A MyoD positive embryonic cell (red) keeps its identity even in the foreign environment of the heart.

There's always one or two kids in every class who are already certain what they want to be when they grow up. Gerhart and colleagues now report on page 649 that certain cells of the early embryo are no different.

The team is interested in how cells commit to becoming skeletal muscle, which requires the expression of a transcription factor called MyoD. This expression was thought to start in the somites. But George-Weinstein's group discovered that they could detect MyoD mRNA in the blastocyst—a whole day before somites form, when cells are thought to be still pluripotent.

MyoD-expressing cells isolated from the blastocyst were capable of differentiating into skeletal muscle in culture. This ability did not mean, however, that the cells were already committed to muscle differentiation. It was possible that the MyoD mRNA was nonfunctional. Indeed, no MyoD protein was detectable at this stage.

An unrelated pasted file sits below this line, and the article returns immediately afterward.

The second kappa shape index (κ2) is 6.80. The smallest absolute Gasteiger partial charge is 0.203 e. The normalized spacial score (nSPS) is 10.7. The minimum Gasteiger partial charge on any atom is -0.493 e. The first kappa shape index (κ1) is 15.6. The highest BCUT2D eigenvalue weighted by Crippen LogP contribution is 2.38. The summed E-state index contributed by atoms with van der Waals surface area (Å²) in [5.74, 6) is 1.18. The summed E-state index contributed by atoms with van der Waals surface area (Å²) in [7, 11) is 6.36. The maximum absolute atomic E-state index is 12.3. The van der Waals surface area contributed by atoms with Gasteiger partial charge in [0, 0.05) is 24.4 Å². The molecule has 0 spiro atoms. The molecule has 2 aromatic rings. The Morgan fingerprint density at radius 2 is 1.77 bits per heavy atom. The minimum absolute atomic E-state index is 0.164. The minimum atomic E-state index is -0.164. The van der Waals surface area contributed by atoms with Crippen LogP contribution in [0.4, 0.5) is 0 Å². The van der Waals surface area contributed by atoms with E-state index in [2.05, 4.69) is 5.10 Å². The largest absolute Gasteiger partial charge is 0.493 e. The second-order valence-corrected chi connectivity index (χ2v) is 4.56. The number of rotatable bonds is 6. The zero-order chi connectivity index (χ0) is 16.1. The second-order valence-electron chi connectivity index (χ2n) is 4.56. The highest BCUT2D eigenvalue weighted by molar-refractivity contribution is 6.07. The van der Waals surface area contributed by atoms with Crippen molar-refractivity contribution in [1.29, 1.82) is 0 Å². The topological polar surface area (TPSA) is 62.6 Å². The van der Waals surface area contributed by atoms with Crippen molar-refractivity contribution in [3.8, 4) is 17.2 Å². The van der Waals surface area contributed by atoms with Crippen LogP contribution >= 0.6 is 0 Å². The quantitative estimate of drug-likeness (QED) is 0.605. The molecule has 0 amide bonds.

To investigate whether MyoD-positive blastocyst cells were stably committed, the team introduced them into early cardiac muscle and nervous tissue of the embryo. MyoD-negative cells adopted the same fate as their surrounding cells, whereas MyoD-positive cells did not. A small number of MyoD-positive cells also ended up in these foreign environments as part of normal development. Such immigrants continued to express MyoD, although they remained undifferentiated, as the necessary inductive signals for skeletal muscle development were presumably missing.

When MyoD cells were removed from the foreign tissues and cultured, they promptly started turning into skeletal muscle. Seems you can take the MyoD cell out of the muscle, but you can't take the muscle out of the embryonic MyoD cell.